Franklin, who had hopes of winning Lizzie for himself, also bought two more plots, one for himself and one for Lizzie. Almost immediately after her husband was buried, Franklin began to court Lizzie openly, and rumors abounded that they would soon marry. However, Franklin’s plans were foiled when another man named Robert Hawthorne came to town and went to work for Lizzie as a dealer in her saloon. He swept the beautiful blonde off her feet because the two married on August 11, 1880. Just six days later, Robert Hawthorne and Agnes Elizabeth “Lizzie” King Hawthorne were found dead in their home.
Charles Franklin buried the newlyweds next to Richard King and, interestingly, did not include her married name on her marker. Instead of putting the date she died on the marker, he put the date of their marriage on both her and Hawthorne’s grave markers. Though suspensions were high that Franklin had killed the pair, he was never arrested. A short time later, Franklin packed up his belongings and moved to a placer claim near Stanley. A few years later, he was found dead in his lonely cabin, clutching Lizzie’s photo in a gold locket. His body was buried next to his cabin, miles away from the tiny cemetery where his love, Lizzie, lay between her two husbands.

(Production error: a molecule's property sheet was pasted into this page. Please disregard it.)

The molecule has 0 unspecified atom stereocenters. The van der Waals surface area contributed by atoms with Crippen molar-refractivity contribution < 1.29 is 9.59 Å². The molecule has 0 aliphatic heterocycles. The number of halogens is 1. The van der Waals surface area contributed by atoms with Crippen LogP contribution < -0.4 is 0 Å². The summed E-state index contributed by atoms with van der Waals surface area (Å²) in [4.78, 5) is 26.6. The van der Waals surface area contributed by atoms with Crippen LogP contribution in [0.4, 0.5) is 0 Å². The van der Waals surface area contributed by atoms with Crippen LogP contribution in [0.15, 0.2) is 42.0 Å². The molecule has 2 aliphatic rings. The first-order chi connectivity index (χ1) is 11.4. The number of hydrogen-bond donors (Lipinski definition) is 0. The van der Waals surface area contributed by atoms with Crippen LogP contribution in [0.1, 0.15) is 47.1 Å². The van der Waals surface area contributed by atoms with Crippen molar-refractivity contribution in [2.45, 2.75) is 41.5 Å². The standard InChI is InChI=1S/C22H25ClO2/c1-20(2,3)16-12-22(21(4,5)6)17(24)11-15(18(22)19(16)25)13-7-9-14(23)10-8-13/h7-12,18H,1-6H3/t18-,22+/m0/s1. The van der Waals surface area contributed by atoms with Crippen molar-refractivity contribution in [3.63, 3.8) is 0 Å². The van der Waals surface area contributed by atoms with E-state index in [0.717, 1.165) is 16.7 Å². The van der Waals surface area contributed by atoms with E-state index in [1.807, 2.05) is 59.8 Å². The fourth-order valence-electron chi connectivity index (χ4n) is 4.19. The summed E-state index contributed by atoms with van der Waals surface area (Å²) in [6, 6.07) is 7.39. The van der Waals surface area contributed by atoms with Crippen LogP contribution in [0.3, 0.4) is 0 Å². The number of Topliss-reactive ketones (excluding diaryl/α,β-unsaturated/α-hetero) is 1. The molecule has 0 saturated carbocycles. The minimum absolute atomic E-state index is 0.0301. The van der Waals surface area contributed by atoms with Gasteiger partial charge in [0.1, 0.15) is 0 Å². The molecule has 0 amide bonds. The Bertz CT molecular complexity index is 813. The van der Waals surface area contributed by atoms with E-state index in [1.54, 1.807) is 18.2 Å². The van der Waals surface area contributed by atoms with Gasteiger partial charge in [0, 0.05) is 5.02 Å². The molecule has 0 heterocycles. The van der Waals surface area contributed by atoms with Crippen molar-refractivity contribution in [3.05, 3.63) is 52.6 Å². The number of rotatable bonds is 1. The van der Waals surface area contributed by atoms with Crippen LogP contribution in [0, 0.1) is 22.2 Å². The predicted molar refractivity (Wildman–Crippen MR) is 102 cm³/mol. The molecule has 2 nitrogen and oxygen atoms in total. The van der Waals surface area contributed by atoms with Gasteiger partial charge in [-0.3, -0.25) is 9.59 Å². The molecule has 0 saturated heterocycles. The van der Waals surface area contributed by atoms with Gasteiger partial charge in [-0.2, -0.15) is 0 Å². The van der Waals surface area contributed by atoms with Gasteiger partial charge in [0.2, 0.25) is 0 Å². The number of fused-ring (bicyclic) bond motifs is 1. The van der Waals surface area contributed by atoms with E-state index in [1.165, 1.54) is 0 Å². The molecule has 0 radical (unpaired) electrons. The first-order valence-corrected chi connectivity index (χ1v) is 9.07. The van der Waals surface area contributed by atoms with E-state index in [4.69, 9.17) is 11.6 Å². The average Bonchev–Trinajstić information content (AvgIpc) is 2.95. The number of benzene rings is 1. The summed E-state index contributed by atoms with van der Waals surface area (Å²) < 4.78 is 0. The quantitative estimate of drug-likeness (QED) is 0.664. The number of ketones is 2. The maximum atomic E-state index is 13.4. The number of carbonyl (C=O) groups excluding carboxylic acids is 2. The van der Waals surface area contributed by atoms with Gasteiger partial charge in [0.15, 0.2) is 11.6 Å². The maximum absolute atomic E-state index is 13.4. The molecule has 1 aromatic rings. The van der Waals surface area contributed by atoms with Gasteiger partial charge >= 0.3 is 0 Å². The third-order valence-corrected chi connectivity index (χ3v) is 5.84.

Bonanza is about eight miles north of Sunbeam on Idaho State Road 75 (Yankee Fork Road.)
Yankee Fork Gold Dredge
The Yankee Fork Dredge is just about ½ mile down the road from Bonanza. Once placer mining was exhausted and the major mines ceased operations, the Yankee Fork claims owners knew that there was still “gold in them thar hills,” or river and tailings, in this case. In the early 1930s, many placer miners who knew that valuable gold still existed on the Yankee Fork joined to see if they could find a company interested in dredging the river.
By 1938, they had interested the Silas Mason Company of Shreveport, Louisiana, whose initial tests indicated that as much as $16,000,000 worth of gold was recoverable.
They soon formed a subsidiary called the Snake River Mining Company, and the following year, the dredge began operations in October 1939. The 988-ton dredge, which was 112 feet long, 54 feet wide, and 64 feet high, went to work recovering the remaining gold. Requiring 11 feet of water to float, the dredge could dig to a depth of 35 feet and included 72 buckets, each of which was eight cubic feet in size to haul up the gravel ore.
Constantly dredging out rock and recovering the precious mineral by washing and separating the rock and dirt from the gold, the dredge operated continuously until 1942. Operations ceased briefly until 1944, when they continued again until the dredge reached a rock dike below Bonanza in 1949.